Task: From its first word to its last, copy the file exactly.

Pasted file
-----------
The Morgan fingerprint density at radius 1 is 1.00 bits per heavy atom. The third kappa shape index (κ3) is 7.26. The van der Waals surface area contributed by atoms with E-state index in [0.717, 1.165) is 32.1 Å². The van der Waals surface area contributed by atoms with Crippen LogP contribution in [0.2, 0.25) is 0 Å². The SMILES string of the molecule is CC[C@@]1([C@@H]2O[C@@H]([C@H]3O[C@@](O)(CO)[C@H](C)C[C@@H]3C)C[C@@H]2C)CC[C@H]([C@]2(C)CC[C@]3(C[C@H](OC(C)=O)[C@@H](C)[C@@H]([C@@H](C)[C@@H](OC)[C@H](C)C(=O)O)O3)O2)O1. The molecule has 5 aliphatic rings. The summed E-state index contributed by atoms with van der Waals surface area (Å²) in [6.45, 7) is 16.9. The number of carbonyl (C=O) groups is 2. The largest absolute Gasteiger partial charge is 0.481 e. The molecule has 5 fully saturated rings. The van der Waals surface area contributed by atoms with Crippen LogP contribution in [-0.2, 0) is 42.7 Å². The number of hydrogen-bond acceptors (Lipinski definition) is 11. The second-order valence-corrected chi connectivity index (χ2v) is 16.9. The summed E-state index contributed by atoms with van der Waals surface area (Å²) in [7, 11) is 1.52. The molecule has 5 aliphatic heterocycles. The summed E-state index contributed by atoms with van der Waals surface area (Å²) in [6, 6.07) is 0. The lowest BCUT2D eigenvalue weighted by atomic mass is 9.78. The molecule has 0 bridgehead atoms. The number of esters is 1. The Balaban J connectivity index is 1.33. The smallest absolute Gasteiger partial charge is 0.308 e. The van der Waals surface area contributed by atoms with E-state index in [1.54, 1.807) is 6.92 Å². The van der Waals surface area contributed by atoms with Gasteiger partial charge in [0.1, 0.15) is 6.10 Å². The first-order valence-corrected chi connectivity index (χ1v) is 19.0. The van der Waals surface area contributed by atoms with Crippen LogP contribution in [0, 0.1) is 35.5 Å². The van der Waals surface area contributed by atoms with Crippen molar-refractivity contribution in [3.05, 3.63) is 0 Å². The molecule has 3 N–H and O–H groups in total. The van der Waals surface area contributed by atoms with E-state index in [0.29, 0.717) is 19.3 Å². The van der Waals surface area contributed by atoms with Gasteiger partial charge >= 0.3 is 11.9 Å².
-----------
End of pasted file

The Morgan fingerprint density at radius 1 is 1.00 bits per heavy atom. The third kappa shape index (κ3) is 7.26. The van der Waals surface area contributed by atoms with E-state index in [0.717, 1.165) is 32.1 Å². The van der Waals surface area contributed by atoms with Crippen LogP contribution in [0.2, 0.25) is 0 Å². The SMILES string of the molecule is CC[C@@]1([C@@H]2O[C@@H]([C@H]3O[C@@](O)(CO)[C@H](C)C[C@@H]3C)C[C@@H]2C)CC[C@H]([C@]2(C)CC[C@]3(C[C@H](OC(C)=O)[C@@H](C)[C@@H]([C@@H](C)[C@@H](OC)[C@H](C)C(=O)O)O3)O2)O1. The molecule has 5 aliphatic rings. The summed E-state index contributed by atoms with van der Waals surface area (Å²) in [6.45, 7) is 16.9. The number of carbonyl (C=O) groups is 2. The largest absolute Gasteiger partial charge is 0.481 e. The molecule has 5 fully saturated rings. The van der Waals surface area contributed by atoms with Crippen LogP contribution in [-0.2, 0) is 42.7 Å². The number of hydrogen-bond acceptors (Lipinski definition) is 11. The second-order valence-corrected chi connectivity index (χ2v) is 16.9. The summed E-state index contributed by atoms with van der Waals surface area (Å²) in [7, 11) is 1.52. The molecule has 5 aliphatic heterocycles. The summed E-state index contributed by atoms with van der Waals surface area (Å²) in [6, 6.07) is 0. The lowest BCUT2D eigenvalue weighted by atomic mass is 9.78. The molecule has 0 bridgehead atoms. The number of esters is 1. The Balaban J connectivity index is 1.33. The smallest absolute Gasteiger partial charge is 0.308 e. The van der Waals surface area contributed by atoms with E-state index in [1.54, 1.807) is 6.92 Å². The van der Waals surface area contributed by atoms with Gasteiger partial charge in [0.1, 0.15) is 6.10 Å². The first-order valence-corrected chi connectivity index (χ1v) is 19.0. The van der Waals surface area contributed by atoms with Crippen LogP contribution in [0, 0.1) is 35.5 Å². The van der Waals surface area contributed by atoms with Crippen molar-refractivity contribution in [3.05, 3.63) is 0 Å². The molecule has 3 N–H and O–H groups in total. The van der Waals surface area contributed by atoms with E-state index in [0.29, 0.717) is 19.3 Å². The van der Waals surface area contributed by atoms with Gasteiger partial charge >= 0.3 is 11.9 Å².